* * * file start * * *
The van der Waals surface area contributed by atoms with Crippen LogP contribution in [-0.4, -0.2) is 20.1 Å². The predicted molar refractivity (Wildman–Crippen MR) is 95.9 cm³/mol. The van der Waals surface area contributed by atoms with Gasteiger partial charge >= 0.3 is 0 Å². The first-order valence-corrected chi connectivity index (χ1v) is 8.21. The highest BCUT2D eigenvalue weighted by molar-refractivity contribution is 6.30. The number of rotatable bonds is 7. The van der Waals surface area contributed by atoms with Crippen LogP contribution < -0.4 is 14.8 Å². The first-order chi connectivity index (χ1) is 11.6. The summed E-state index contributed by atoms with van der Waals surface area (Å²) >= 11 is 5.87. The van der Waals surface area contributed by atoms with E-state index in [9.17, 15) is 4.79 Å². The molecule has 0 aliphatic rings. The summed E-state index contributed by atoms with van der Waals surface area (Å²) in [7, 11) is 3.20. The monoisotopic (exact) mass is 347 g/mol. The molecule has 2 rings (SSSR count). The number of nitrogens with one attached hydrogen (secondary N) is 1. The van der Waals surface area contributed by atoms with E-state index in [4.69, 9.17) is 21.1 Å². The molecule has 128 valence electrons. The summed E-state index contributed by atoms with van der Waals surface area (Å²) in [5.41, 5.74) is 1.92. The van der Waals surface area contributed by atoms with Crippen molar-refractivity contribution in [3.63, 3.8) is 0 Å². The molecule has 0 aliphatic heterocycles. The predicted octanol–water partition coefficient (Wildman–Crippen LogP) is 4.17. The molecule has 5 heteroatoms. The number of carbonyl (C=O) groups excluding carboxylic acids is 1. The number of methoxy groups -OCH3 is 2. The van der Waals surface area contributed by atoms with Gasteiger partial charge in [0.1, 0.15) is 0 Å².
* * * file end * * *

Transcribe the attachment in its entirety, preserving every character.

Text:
The van der Waals surface area contributed by atoms with Crippen LogP contribution in [-0.4, -0.2) is 20.1 Å². The predicted molar refractivity (Wildman–Crippen MR) is 95.9 cm³/mol. The van der Waals surface area contributed by atoms with Gasteiger partial charge >= 0.3 is 0 Å². The first-order valence-corrected chi connectivity index (χ1v) is 8.21. The highest BCUT2D eigenvalue weighted by molar-refractivity contribution is 6.30. The number of rotatable bonds is 7. The van der Waals surface area contributed by atoms with Crippen LogP contribution < -0.4 is 14.8 Å². The first-order chi connectivity index (χ1) is 11.6. The summed E-state index contributed by atoms with van der Waals surface area (Å²) >= 11 is 5.87. The van der Waals surface area contributed by atoms with E-state index in [9.17, 15) is 4.79 Å². The molecule has 0 aliphatic rings. The summed E-state index contributed by atoms with van der Waals surface area (Å²) in [7, 11) is 3.20. The monoisotopic (exact) mass is 347 g/mol. The molecule has 2 rings (SSSR count). The number of nitrogens with one attached hydrogen (secondary N) is 1. The van der Waals surface area contributed by atoms with E-state index in [4.69, 9.17) is 21.1 Å². The molecule has 128 valence electrons. The summed E-state index contributed by atoms with van der Waals surface area (Å²) in [5.41, 5.74) is 1.92. The van der Waals surface area contributed by atoms with Crippen molar-refractivity contribution in [3.63, 3.8) is 0 Å². The molecule has 0 aliphatic heterocycles. The predicted octanol–water partition coefficient (Wildman–Crippen LogP) is 4.17. The molecule has 5 heteroatoms. The number of carbonyl (C=O) groups excluding carboxylic acids is 1. The number of methoxy groups -OCH3 is 2. The van der Waals surface area contributed by atoms with Gasteiger partial charge in [0.1, 0.15) is 0 Å².